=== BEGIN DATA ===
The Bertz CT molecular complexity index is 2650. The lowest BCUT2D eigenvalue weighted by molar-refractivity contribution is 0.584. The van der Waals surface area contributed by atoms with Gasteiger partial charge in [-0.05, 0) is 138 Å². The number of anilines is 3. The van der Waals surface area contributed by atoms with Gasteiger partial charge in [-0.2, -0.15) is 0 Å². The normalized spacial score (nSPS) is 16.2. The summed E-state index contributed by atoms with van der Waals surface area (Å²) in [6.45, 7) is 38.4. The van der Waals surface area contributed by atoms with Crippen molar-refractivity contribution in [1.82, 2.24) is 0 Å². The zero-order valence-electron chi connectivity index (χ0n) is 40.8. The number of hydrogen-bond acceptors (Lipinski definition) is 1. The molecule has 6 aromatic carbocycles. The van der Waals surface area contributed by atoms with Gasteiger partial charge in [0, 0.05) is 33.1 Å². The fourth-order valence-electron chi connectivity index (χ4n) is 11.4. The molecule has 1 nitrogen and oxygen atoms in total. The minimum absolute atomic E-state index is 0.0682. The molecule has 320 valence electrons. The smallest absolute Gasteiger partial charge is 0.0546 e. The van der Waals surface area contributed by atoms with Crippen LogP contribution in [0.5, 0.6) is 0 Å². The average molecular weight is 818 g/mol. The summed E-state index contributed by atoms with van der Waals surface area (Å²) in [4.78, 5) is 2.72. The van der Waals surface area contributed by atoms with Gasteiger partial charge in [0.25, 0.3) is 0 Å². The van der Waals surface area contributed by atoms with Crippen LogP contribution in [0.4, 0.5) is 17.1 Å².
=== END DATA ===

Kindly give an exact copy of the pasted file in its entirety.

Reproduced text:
The Bertz CT molecular complexity index is 2650. The lowest BCUT2D eigenvalue weighted by molar-refractivity contribution is 0.584. The van der Waals surface area contributed by atoms with Gasteiger partial charge in [-0.05, 0) is 138 Å². The number of anilines is 3. The van der Waals surface area contributed by atoms with Gasteiger partial charge in [-0.2, -0.15) is 0 Å². The normalized spacial score (nSPS) is 16.2. The summed E-state index contributed by atoms with van der Waals surface area (Å²) in [6.45, 7) is 38.4. The van der Waals surface area contributed by atoms with Crippen molar-refractivity contribution in [1.82, 2.24) is 0 Å². The zero-order valence-electron chi connectivity index (χ0n) is 40.8. The number of hydrogen-bond acceptors (Lipinski definition) is 1. The molecule has 6 aromatic carbocycles. The van der Waals surface area contributed by atoms with Gasteiger partial charge in [0, 0.05) is 33.1 Å². The fourth-order valence-electron chi connectivity index (χ4n) is 11.4. The molecule has 1 nitrogen and oxygen atoms in total. The minimum absolute atomic E-state index is 0.0682. The molecule has 320 valence electrons. The smallest absolute Gasteiger partial charge is 0.0546 e. The van der Waals surface area contributed by atoms with Crippen LogP contribution in [0.5, 0.6) is 0 Å². The average molecular weight is 818 g/mol. The summed E-state index contributed by atoms with van der Waals surface area (Å²) in [4.78, 5) is 2.72. The van der Waals surface area contributed by atoms with Gasteiger partial charge in [0.25, 0.3) is 0 Å². The van der Waals surface area contributed by atoms with Crippen LogP contribution in [0.4, 0.5) is 17.1 Å².